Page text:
As your Parent Club's representative for the Purina Parent Club Partnership Program, we feel it is important for you to have the facts about contamination and the recent pet food recall. Please share the information below with your club members and anyone else you feel can benefit from it.
April 26, 2007
Dear Dog Fancier:
Nothing is more important to Nestlé Purina PetCare Company than the health and well-being of the pets whose nutrition has been entrusted to Purina products by their owners. The loss of a pet or a pet’s illness due to pet food contamination is unacceptable to us, and a tragedy for those involved.
We want to take this opportunity to provide you with some valuable information about the recent limited recall of two Purina products – ALPO® brand Prime Cuts wet dog food and Mighty Dog® brand pouch-packaged dog food – and the possible confusion surrounding wheat gluten as a safe and good ingredient used in pet foods.
Nestlé Purina associates, most of whom are pet owners, feed Purina products. All of us are working diligently and with a total commitment to address and resolve this situation; to respond to concerns of consumers, customers and veterinarians; and to take the necessary actions to protect the health and well-being of the millions of dogs and cats who eat Purina foods.
We want you to know that wheat gluten, in and of itself, is not the reason for the recent recall of ALPO Prime Cuts canned and Mighty Dog pouch products. According to the FDA, the recall was due to a contaminant, subsequently identified as melamine, which was found in specific lots of wheat gluten.
Wheat gluten is a rich natural protein extracted from wheat or wheat flour. Purina has been using wheat gluten in its products for nearly twenty years without incident. In fact, the same quality wheat gluten that is used in pet food products is also used in human foods. Because we believe you might be concerned or get asked about the role of this ingredient as a result of the recall, please click here for a summary of the current facts surrounding this issue.
On April 16, the FDA announced that a quantity of rice protein concentrate also was subject to melamine contamination. Purina does not use rice protein concentrate in any of its U.S. or Canadian products. We do know it as a commonly used pet food ingredient and normally another good source of protein when not inappropriately manipulated through contamination.
We also want you to know that our already rigorous evaluation and food safety program for our raw materials has been reviewed and enhanced to now detect melamine. Despite the fact that melamine is a completely foreign substance to food and should not be found in wheat gluten, we are now testing every lot of wheat gluten received for the presence of this contaminant. Further, we are implementing additional technology to further screen our pet food ingredients.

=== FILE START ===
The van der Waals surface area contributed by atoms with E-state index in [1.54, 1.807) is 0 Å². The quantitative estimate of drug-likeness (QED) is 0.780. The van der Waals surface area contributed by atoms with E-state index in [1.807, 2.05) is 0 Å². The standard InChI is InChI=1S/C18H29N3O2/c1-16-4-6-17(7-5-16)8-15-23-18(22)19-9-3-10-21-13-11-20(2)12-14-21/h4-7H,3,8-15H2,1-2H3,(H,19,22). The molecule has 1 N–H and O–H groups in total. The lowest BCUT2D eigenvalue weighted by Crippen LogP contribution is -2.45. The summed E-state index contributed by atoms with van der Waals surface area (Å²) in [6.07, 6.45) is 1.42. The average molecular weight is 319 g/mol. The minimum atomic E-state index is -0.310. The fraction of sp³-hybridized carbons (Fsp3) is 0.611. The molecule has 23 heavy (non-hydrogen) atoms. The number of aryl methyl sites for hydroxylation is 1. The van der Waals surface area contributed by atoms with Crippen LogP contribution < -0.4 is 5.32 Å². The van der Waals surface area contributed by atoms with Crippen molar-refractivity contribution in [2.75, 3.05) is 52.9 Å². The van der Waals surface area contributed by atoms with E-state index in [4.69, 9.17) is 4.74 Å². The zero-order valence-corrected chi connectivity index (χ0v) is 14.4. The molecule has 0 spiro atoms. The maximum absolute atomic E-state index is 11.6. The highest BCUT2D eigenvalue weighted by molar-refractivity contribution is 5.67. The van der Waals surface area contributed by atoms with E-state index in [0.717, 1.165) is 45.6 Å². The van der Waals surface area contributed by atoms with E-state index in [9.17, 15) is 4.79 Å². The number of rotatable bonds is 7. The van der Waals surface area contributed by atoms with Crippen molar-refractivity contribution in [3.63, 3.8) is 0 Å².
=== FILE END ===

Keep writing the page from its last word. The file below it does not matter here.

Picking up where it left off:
We encourage you to review “The Facts about Contamination and the Pet Food Recall,” and share it with those you feel may be interested in the information, in order to provide clearer information surrounding the recall, wheat gluten and its important role in the production of our pet foods.
We pledge that Purina is doing everything possible to continue ensuring each ingredient that goes into our products is safe for pets. Please know that nothing is more important to us than protecting the health and wellbeing of the millions of dogs and cats who eat Purina pet foods. We continue to cooperate fully with the FDA during its ongoing investigation and rest assured, we will continue to take the appropriate actions necessary. This is a responsibility all Purina associates take very seriously.
We are confident that the Fancy and consumers can continue to place their trust in Purina products.
For more information and answers to Frequently Asked Questions, please click here.
The Employees of Nestlé Purina PetCare Company
The Facts about Contamination and the Recent Pet Food Recall
Related to the recent recall of certain pet food products, there may be some confusion about wheat gluten as an ingredient in pet foods. The concerns about wheat gluten are understandable, yet are likely based on incomplete information. Wheat gluten is a safe food ingredient and not the reason for the recall. The recall, according to findings of the Food and Drug Administration (FDA), is the result of contamination—specifically, the introduction of melamine into a food ingredient.
What is Melamine? Melamine is a chemical substance used to produce durable, heat-resistant plastic for building materials, fire-retardant fabrics and kitchenware. Melamine is not approved for use in pet food or human food and should not be present in wheat gluten or any other food ingredient. The FDA has not yet determined exactly how melamine got into the contaminated wheat gluten.
What is Wheat Gluten?
Wheat gluten is the natural protein extracted from wheat or wheat flour. In addition to its rich protein content, wheat gluten produces the texture and consistency desired in many high quality food products, both human and pet. It has been a trusted food ingredient, used for decades in the preparation of breakfast cereals, high quality pastas and whole wheat bakery goods. Baking represents more than 60% of the total usage worldwide, and many of our healthier multi-grain and whole grain breads would not be appealing without it.